Searle, Arthur

Searle, Arthur                1916 June 23rd                Burcombe

Shocking Motor Accident near Burcombe

As the result of colliding with a motor car when riding a motor cycle round a bend on the Hindon road approaching Burcombe, Lieutenant Arthur Henry Searle sustained shocking injuries on Sunday evening and was instantly killed.

The Coroner for South Wilts (Mr F H Trethowan) held an inquest at Burcombe School on Tuesday, Mr G Spearing being foreman of the jury. Among those present were Lieutenant-Colonel Gore, commanding the 11th Reserve Battalion London Regiment, to which the unfortunate young officer belonged, Major Chapman-Huston, and Captain and Adjutant Burgin. Mr P D Aylward represented the owner of the motor car, Mr L R Frank of Wilton.

Captain and Adjutant Burgin, of the 11th Reserve Batt. London Regt., stationed at Hurdcott Camp, gave evidence of identification. He said that Lieutenant Searle was in the same regiment as himself, and his home address was 39, Branckley Road, Chiswick. He was 23 years of age, and single. Witness knew that he rode a motor cycle, and was a skilful rider.

Charles Henry Rogers, motor driver employed by Dr Straton, of Wilton, said that on Sunday, June 18th, he was driving a Studebaker car for Mr Frank, of Wilton. There were five private soldiers in the car whom he was driving to Hurdcott. He left Wilton at 7 o’clock, passed Burcombe and reached Greenway Bottom Arch, where there was an awkward bend to the left. There he saw a motor cyclist approaching him about 20 feet away. Witness pulled the car up by putting on both brakes. He was only going at from 12 to 15 miles an hour as it was a very bad road just there. The car stopped within its own length, and the back of it slewed out into the road. One back tyre burst. No sooner had the cycle struck the car then the radiator cap came through the screen and hit him on the face. Witness did not think he could have avoided the accident in any way. No sooner had the cyclist seen him than he began to move away from the side of the road and to wobble about. The rate he was cycling seemed to be about 45 miles an hour. It was a terrific pace.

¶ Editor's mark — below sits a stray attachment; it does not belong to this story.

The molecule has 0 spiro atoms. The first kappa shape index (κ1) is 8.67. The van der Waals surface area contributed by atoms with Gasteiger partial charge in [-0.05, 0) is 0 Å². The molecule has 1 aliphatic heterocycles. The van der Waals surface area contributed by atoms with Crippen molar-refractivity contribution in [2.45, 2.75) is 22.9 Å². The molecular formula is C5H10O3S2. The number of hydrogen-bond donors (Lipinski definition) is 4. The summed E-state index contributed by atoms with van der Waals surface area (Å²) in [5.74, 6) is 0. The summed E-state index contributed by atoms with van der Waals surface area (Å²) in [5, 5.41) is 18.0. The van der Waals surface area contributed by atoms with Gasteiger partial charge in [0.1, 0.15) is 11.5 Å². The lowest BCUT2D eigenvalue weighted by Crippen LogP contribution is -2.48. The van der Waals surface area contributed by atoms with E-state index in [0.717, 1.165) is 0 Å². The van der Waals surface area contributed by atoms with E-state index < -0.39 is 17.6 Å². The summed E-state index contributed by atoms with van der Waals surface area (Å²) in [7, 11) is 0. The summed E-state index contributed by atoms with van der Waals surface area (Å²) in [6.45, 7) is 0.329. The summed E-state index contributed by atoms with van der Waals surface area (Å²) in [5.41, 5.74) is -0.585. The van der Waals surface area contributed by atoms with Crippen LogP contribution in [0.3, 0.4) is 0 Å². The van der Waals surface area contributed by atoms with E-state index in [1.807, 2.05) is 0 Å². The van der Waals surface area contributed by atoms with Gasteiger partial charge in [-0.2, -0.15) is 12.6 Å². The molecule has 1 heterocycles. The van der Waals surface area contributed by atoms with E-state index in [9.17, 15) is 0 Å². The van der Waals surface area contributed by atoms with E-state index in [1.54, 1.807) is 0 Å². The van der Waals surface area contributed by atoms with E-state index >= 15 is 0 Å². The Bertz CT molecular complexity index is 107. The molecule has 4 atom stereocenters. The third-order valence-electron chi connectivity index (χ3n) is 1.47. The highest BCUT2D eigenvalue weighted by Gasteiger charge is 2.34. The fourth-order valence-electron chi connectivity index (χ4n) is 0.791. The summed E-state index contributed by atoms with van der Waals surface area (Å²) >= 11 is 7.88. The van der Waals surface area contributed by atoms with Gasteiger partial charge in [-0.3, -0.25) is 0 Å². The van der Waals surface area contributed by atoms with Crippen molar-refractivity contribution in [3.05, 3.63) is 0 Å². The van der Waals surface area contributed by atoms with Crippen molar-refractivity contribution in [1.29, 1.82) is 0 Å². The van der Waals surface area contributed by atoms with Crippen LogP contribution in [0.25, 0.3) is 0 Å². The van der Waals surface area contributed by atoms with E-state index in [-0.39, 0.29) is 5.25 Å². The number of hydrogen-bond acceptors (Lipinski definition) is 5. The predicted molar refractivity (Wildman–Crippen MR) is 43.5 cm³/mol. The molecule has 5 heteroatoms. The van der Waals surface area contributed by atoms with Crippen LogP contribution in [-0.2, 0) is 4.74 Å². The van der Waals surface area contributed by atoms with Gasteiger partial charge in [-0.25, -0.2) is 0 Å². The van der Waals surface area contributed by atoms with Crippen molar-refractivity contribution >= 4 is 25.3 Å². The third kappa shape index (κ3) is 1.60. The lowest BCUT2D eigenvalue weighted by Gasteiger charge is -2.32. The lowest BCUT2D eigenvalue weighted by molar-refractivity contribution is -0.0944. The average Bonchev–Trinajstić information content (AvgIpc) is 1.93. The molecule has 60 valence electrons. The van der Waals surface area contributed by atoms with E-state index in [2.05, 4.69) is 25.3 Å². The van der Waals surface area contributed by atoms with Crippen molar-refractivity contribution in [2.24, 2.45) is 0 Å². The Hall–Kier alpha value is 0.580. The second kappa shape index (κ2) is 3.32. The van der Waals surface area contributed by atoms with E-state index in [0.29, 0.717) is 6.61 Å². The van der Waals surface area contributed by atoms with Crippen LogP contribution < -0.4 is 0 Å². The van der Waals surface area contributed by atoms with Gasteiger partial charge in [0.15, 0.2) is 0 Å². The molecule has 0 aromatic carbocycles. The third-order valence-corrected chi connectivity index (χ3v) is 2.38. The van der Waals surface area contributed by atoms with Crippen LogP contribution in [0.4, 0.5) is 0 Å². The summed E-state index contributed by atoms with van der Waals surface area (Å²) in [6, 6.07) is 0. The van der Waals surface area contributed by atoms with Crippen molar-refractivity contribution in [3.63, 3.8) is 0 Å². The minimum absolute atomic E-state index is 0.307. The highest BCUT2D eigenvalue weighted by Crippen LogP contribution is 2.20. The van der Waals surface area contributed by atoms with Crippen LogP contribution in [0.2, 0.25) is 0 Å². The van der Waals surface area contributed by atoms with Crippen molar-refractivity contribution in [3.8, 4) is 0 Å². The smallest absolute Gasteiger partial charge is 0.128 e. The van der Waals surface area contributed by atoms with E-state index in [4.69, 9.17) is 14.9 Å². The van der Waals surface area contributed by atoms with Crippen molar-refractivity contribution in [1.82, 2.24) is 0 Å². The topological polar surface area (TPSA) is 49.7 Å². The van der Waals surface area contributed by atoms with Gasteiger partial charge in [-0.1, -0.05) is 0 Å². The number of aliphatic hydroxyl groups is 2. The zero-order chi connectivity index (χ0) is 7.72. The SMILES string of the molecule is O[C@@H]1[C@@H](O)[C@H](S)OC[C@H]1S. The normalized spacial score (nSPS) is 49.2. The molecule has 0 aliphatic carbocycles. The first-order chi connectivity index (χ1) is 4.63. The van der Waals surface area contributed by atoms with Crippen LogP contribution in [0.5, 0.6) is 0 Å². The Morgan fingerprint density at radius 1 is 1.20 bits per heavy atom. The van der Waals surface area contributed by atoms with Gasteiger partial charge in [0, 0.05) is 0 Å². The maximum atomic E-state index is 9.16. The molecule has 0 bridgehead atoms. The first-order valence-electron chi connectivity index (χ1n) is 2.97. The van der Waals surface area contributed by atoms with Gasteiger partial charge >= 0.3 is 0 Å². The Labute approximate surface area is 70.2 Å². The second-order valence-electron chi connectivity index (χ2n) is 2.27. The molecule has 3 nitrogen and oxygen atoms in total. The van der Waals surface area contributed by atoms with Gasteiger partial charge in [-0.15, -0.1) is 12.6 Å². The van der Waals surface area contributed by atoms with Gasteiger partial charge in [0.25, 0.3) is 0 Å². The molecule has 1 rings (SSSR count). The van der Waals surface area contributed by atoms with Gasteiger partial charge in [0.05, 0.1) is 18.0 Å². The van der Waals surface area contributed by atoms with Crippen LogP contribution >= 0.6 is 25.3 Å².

Samuel Myers, a private in the 4/2 Reserve Batt. London Regt., said he was riding in the car by the side of the driver on the occasion of he accident. He first saw the cyclist when he was about 30 yards away. The car was on the near side of the road, about a yard from the hedge, and was going at from 12 to 15 miles an hour. That was slower than they usually went back to camp. In his opinion the force of the collision stopped the car practically dead. The motor cyclist was riding on his off-side, and there was hardly any time for him to move out of the way of the car. Witness had some experience of motors when he was in civil life and he estimated the speed at 40 miles an hour. The accident was practically unavoidable in any way. The cyclist could not have come round on the near side of the road at that pace because he would have had an accident earlier. Witness helped to move the car to the side of the road. Before it was moved the bonnet of the car was right in the hedge, and the back straight across the road. The bicycle hit the left side of the radiator and swung the car round.

Replying to Mr Aylward, witness said the motor cyclist was crouched on his seat. They had plenty of time to get back to camp because they started early.

Alec Samuel Newton, a private in the same regiment as the last witness, said he was riding in the back of the car and agreed that the pace was very moderate. The car swung round before they knew where they were.

Thomas William Joyce, a private in the 2nd Reserve Batt. London Regt., said that he and his brother were walking back to camp and when the car was five or six yards behind them they saw the motor cyclist coming towards them. He was on the near side of the road so as to take the curve. The collision took place on the off side of the road.

Replying to Mr Aylward he said the cyclist was going at a terrific pace.

Witness’ brother corroborated his evidence.

Dr Straton, of Wilton, said he was called to the scene of the accident at about 7.30 on Sunday evening. He found there were extensive injuries on the body of the officer, and that death was due to shock consequent upon them.

Addressing the jury, the Coroner said that that was all the evidence he proposed to call. The witness Myers had told them very clearly exactly what happened and from the evidence of the witness Joyce there appeared to be no doubt that the officer was not able to take the corner on the near side of the road, and took it on the off side, but the car was round the corner and he collided with it. The verdict must be “Accidental Death,” but the jury, if they cared to do so, could say that the driver was free from all blame.

The Foreman said he was quite satisfied as to the accident and to the cause of it, and also that no blame was to be attached to the motor driver, but he would like the Coroner to make a note of the condition of Burcombe Lane. A lot of light traffic ought to be diverted on to Burcombe Lane, because it would obviate those accidents, but it was not a negotiable state.

A juryman stated that the hedges by the side of the road where the accident occurred were eight feet high.

The Coroner said he would make a note of these facts.


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